Talk

Advanced search

primary school deferring question. Have I made a terrible mistake?

(12 Posts)
preschoolly Tue 26-Jul-11 20:39:33

DD is just four. She has a place at the highly regarded primary school at the end of the road. We had the choice of whether to send her to Reception in Sept or Jan.

Had a meeting with the Head, who strongly pushed Jan to those with younger kids. Strongly enough for me to decide to defer dd (who gets very tired) but not strongly enough for many other parents in the attached preschool to do the same. So dd is going to have a term with three others from her school year and 21 from the year below.

Other problem is, she has made great friends in her nursery class. They've decided to keep that class together as one of the classes going up (2 form entry school) and the pm nursery class together for the other. BUT, nursery teachers say there is no guarantee dd will join her friends when she moves up. All they keep saying is "children are very robust"

Well yes, but I didn't do this so she would be robust, but because I (and the Head) thought it was best for younger children. Dd is not about to struggle academically with Reception work, but I'm worried that nursery will not be able to prepare her adequately with so many new kids to settle and that she'll miss proper settling in time. Have I mucked all of this up, and if I have, what can I do?

Groovee Tue 26-Jul-11 21:32:02

I'm not sure how it works down south as I am in Scotland but I deferred Dd and she went later and it's done her wonders as it's helped her mature all over. My dd was always bright but emotionally and socially needed the time to mature and cope with the changes.

She's 11 now and was annoyed with me at first but she settled within a month at her new nursery class and coped with the move to school too.

triskaidekaphile Tue 26-Jul-11 21:51:35

My twin boys started in Jan (a good few years back now) and went into reception where they knew no one and were joining kids who'd been together from nursery. They settled very quickly. I don't think friendships are very set at this age.

kipperandtiger Wed 27-Jul-11 06:14:21

I think your daughter will be fine whatever happens. She'll just get used to making new friends in a new class and accept that her old friends got assigned a different class. She's 4, not 14. If you feel she tires easily, spending the first term constantly worn out and in a bad mood from being exhausted (then being told off ) is not going to help her enjoy her school year either.

howabout Wed 27-Jul-11 06:23:45

My DD was split up from her nursery friends at start of school due to various factors and within a month she had made new friendships and was not bothered in the least.

TheFrogs Wed 27-Jul-11 06:49:47

We didn't have the choice, there is no Jan intake now. But, saying that, dd as shy as she is was absolutely fine starting school at four (nearly five). A couple of her friends from private nursery attended the same school but ended up in the other class so she didn't really know anyone. It didn't bother her one bit. Bothered me of course, 2008 my baby started primary and my bigger baby started secondary....I cried for weeks grin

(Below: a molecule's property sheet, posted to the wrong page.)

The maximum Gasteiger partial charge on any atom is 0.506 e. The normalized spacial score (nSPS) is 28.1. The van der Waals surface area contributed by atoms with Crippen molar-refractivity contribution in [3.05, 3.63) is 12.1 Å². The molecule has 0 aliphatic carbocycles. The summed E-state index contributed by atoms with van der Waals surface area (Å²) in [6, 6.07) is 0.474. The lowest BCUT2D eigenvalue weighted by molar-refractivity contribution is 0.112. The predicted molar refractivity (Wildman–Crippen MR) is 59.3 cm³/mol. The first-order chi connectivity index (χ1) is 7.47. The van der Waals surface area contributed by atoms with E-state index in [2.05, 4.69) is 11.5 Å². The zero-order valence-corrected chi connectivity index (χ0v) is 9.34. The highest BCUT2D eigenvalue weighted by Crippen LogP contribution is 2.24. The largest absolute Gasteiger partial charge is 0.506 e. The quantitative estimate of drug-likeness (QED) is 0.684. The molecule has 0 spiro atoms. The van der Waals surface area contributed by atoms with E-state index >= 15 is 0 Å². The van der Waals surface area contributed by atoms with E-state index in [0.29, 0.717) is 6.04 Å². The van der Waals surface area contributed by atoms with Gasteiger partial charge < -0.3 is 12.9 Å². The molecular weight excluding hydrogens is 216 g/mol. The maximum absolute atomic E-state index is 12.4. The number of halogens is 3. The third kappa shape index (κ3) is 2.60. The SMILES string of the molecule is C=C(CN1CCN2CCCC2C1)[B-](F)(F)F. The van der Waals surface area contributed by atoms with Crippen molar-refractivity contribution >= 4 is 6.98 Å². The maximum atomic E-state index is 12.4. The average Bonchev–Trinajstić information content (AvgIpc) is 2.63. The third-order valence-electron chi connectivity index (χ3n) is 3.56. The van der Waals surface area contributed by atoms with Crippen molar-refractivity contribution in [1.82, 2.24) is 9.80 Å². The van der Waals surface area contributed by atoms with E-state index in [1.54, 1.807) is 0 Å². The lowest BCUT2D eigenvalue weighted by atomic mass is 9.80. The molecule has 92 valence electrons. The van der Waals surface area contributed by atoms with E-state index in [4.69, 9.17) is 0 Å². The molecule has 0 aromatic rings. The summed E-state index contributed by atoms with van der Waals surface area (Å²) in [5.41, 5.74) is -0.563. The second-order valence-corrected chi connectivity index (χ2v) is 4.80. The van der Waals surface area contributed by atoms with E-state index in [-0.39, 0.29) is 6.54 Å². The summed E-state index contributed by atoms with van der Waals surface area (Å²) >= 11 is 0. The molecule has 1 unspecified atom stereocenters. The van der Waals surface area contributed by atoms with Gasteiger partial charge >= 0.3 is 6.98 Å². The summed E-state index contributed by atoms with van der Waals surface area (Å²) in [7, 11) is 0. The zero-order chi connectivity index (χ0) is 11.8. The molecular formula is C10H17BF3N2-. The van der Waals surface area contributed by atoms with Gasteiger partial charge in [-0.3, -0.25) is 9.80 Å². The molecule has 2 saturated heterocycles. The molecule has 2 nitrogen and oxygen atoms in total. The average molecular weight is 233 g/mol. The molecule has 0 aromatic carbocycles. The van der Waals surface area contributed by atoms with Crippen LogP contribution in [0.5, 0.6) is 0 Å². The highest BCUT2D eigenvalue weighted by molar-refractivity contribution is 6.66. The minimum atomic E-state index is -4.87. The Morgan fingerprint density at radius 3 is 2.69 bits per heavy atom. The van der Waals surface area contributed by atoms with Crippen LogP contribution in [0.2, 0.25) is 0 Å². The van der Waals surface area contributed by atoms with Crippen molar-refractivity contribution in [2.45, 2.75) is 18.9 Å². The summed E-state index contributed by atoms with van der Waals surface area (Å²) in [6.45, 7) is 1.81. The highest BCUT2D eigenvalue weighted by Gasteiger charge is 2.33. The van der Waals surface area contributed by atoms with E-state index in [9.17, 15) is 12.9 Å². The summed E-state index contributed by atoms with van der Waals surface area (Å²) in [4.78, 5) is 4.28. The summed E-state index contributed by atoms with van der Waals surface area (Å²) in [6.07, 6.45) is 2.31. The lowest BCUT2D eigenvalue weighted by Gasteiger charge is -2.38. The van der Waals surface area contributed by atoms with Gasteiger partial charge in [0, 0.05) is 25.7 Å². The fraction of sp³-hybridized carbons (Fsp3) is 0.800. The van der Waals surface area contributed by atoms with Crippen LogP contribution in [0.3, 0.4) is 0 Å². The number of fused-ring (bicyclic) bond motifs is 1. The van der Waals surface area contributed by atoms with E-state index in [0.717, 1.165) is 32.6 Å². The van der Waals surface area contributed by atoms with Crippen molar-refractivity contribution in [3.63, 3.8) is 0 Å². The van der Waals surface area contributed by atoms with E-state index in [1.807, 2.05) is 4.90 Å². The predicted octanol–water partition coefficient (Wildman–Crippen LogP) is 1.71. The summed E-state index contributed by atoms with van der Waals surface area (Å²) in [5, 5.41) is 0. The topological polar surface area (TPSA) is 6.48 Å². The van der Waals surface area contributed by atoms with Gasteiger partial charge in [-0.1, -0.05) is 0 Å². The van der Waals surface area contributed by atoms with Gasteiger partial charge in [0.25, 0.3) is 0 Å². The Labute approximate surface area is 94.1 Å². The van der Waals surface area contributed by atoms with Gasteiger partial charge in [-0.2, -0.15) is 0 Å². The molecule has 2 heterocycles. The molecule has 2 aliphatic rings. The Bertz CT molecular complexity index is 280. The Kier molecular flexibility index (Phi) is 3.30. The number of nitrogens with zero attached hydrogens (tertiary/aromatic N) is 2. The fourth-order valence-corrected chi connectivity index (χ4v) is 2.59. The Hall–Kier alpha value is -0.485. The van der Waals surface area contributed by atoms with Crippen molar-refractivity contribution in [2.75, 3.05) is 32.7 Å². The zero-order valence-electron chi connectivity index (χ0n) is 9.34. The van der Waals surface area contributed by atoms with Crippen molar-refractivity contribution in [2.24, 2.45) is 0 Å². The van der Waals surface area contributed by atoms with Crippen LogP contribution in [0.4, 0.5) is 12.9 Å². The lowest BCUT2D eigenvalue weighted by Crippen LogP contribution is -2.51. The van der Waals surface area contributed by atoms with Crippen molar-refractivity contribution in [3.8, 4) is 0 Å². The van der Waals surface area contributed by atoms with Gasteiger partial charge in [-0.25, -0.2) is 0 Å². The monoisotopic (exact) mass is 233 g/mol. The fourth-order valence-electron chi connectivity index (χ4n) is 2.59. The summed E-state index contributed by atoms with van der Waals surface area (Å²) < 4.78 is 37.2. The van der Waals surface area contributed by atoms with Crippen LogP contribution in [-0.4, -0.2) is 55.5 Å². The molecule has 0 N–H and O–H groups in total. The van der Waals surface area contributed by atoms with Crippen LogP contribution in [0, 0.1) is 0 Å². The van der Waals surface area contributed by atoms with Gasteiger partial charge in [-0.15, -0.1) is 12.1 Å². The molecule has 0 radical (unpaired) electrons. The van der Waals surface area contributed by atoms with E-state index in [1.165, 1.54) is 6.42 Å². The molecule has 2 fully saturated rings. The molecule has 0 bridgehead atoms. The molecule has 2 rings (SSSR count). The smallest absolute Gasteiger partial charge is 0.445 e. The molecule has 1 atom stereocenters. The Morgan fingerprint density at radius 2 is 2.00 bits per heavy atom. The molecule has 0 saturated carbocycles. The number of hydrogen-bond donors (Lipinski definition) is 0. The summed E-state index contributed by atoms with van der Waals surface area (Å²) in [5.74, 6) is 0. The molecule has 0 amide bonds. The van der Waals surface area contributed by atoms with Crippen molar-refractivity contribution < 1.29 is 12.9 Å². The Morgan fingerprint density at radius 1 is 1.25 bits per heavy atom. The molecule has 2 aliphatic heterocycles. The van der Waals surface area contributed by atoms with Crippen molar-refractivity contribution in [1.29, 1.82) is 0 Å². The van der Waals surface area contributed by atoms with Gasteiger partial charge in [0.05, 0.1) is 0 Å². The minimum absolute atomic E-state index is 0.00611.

Tarenath Wed 27-Jul-11 07:33:42

I am July birthday and started school in January rather than September. I don't remember having any problems settling. Mind you I was also 4 so not likely to remember much!

More recently, as a nanny a couple of years ago one of my charges started Reception in January. The extra term in nursery really helped him mature and be better prepared for full time school. In terms of the social side of things, his best friend started in September instead and it had no impact on their friendship. They are still great friends now smile

MigratingCoconuts Wed 27-Jul-11 08:35:08

I can see this is a tough call either way but I don't think there is any terrible mistake.

This looks huge from your side of things as you have the build up to starting school but she will settle, make friends and in a year's time, this won't semm like such a big deal

(speaking from experience here!)

AdelaofBlois Thu 28-Jul-11 11:41:18

I don't think you've made a mistake, but neither do I see why you can't chnage your mind if you're having doubts-the school have to allow that option, and others are doing the same. Surely, if this was a 'what would you like' (as it should be) discussion, you could change your mind now?

preschoolly Thu 28-Jul-11 13:01:01

I think, because of the funding, it's very hard to change your mind, also I doubt we'd have the childcare in place in time now. I suppose I'm just annoyed that I assumed that dd would know some of her class when she went up (one reason they push the associated preschool onto us all is that they say the children settle better because of it and the friends they make) - but now they have left us in the position that she will either know most of her class, or absolutely nobody, and they won't tell us which one it will be.

swash Thu 28-Jul-11 17:39:01

My dd2 is a late entrant into her school - all her friends from nursery (including her best friend) are in one class while she is in the other. So you have my sympathy. If you can't change your mind, then you just have to hope for the best. But do make sure that the head is aware of how strongly you feel about your dd being with her friends.

preschoolly Fri 29-Jul-11 17:30:58

Thanks all. I emailed the Head, and think I've sorted it so dd can have literacy/phonics with Reception, and the rest of the time in preschool, and will go up into the class with her friends in Jan . I think that's the best outcome for dd, although will probably be a right royal pain for the school.

Join the discussion

Join the discussion

Registering is free, easy, and means you can join in the discussion, get discounts, win prizes and lots more.

Register now